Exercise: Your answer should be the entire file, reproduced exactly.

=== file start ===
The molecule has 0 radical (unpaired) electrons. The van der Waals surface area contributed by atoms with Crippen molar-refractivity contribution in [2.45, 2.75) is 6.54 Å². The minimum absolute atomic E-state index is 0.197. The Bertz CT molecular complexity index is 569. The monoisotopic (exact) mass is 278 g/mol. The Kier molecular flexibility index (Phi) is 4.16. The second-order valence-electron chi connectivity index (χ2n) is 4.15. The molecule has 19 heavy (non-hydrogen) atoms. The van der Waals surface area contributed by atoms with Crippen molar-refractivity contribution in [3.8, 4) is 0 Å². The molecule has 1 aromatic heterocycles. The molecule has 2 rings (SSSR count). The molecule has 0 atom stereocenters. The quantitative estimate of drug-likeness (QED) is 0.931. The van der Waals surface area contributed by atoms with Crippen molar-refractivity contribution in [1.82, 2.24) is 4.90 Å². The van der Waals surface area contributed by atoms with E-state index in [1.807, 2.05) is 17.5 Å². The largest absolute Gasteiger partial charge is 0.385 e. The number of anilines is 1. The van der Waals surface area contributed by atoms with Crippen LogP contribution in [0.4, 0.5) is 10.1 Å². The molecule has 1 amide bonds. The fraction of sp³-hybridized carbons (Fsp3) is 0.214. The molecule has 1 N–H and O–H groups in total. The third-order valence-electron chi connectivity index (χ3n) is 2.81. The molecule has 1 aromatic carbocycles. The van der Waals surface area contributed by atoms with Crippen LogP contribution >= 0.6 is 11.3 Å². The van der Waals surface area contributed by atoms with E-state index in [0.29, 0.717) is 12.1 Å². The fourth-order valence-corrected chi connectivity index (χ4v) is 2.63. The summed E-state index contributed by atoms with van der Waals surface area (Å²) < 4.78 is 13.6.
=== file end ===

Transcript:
The molecule has 0 radical (unpaired) electrons. The van der Waals surface area contributed by atoms with Crippen molar-refractivity contribution in [2.45, 2.75) is 6.54 Å². The minimum absolute atomic E-state index is 0.197. The Bertz CT molecular complexity index is 569. The monoisotopic (exact) mass is 278 g/mol. The Kier molecular flexibility index (Phi) is 4.16. The second-order valence-electron chi connectivity index (χ2n) is 4.15. The molecule has 19 heavy (non-hydrogen) atoms. The van der Waals surface area contributed by atoms with Crippen molar-refractivity contribution in [3.8, 4) is 0 Å². The molecule has 1 aromatic heterocycles. The molecule has 2 rings (SSSR count). The molecule has 0 atom stereocenters. The quantitative estimate of drug-likeness (QED) is 0.931. The van der Waals surface area contributed by atoms with Crippen molar-refractivity contribution in [1.82, 2.24) is 4.90 Å². The van der Waals surface area contributed by atoms with E-state index in [1.807, 2.05) is 17.5 Å². The largest absolute Gasteiger partial charge is 0.385 e. The number of anilines is 1. The van der Waals surface area contributed by atoms with Crippen LogP contribution in [0.4, 0.5) is 10.1 Å². The molecule has 1 amide bonds. The fraction of sp³-hybridized carbons (Fsp3) is 0.214. The molecule has 1 N–H and O–H groups in total. The third-order valence-electron chi connectivity index (χ3n) is 2.81. The molecule has 1 aromatic carbocycles. The van der Waals surface area contributed by atoms with Crippen LogP contribution >= 0.6 is 11.3 Å². The van der Waals surface area contributed by atoms with E-state index in [0.29, 0.717) is 12.1 Å². The fourth-order valence-corrected chi connectivity index (χ4v) is 2.63. The summed E-state index contributed by atoms with van der Waals surface area (Å²) < 4.78 is 13.6.